Assessing the scalability of programs and algorithms on multicore is critical. There is an important literature on locks and locking schemes, but the exact cost of volatile is less clear.
- Are volatile really free?
- Is volatile expensive?
- Java’s Atomic and volatile, under the hood on x86
- Cost of Volatile
For the software composition seminar, Stefan Nüsch and I decided to look at this topic. Essentially, we devised a benchmark where multiple threads would access objects within a pool. Each thread has a set of objects to work with. To generate contention, the sets could be fully disjointed, have partial overlap, of have a full overlap. The ratio of reads and writes per thread was also configurable.
On an AMD 64 Dual Core, the graph looks as follows:
In future work, we could try to reproduce false sharing and assess the impact of other forms of data locality.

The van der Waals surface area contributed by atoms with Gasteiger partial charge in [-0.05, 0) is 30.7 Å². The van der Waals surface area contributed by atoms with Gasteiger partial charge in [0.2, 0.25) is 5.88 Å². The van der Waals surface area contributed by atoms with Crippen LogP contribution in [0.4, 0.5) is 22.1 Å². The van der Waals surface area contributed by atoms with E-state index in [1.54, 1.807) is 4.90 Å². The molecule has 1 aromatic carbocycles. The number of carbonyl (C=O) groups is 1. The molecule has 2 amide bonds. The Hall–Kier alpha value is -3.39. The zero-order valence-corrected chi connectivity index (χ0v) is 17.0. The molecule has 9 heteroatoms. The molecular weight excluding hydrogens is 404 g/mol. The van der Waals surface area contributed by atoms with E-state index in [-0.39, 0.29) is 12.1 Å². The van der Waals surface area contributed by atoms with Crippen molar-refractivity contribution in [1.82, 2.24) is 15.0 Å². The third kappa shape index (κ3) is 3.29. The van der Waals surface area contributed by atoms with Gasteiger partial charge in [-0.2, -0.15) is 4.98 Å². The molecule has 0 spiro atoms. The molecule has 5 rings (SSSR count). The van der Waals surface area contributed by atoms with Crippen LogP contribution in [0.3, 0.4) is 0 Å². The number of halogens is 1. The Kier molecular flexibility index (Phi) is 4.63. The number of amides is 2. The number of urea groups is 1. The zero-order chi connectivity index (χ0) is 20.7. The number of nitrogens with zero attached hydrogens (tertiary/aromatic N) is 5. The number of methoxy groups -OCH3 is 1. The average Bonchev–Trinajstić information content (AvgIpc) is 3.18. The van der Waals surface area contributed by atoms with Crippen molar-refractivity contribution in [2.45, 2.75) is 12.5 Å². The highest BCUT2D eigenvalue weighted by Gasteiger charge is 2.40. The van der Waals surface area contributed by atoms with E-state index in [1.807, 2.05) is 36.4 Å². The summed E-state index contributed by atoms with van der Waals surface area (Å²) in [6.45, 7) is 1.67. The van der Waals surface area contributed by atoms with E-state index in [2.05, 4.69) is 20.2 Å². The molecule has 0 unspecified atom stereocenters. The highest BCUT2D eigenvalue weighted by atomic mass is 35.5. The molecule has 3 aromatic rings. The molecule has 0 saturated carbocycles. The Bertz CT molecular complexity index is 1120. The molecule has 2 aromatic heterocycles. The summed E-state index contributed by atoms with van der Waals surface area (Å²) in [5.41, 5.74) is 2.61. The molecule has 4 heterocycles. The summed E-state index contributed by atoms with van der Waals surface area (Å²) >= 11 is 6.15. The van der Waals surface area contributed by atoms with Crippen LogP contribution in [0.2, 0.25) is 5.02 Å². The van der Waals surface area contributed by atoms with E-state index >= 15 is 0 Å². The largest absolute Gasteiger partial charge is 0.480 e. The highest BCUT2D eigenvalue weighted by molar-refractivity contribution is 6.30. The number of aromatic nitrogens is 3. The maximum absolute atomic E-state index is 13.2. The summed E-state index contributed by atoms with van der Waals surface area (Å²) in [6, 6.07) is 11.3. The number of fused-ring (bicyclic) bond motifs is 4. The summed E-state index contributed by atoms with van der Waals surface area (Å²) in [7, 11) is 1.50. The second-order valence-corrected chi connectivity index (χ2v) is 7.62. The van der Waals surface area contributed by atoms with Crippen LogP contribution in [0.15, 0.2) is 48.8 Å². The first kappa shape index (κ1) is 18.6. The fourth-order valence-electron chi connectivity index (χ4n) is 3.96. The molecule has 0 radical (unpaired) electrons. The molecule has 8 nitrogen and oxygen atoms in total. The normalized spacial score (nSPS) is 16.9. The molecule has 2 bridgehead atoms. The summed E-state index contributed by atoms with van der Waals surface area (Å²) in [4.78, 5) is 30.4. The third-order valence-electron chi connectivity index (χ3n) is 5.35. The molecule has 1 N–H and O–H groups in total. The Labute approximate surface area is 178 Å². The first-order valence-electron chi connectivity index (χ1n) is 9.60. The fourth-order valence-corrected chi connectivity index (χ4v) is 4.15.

Here a some links about the semantics of volatile, and mememory management in general.
- Java Concurrency (&c): What Volatile Means in Java
- The Java Memory Model here, and the POPL’05 paper
- An Operational Semantics including “Volatile” for Safe Concurrency, JOT 09
- Double-checked locking is broken
- Thin locks: featherweight synchronization for Java, PLDI 98
- Memory Barriers: a Hardware View for Software Hackers
- What Every Programmer Should Know About Memory
- False Sharing
- Relaxed-Memory Concurrency
- The Silently Shifting Semicolon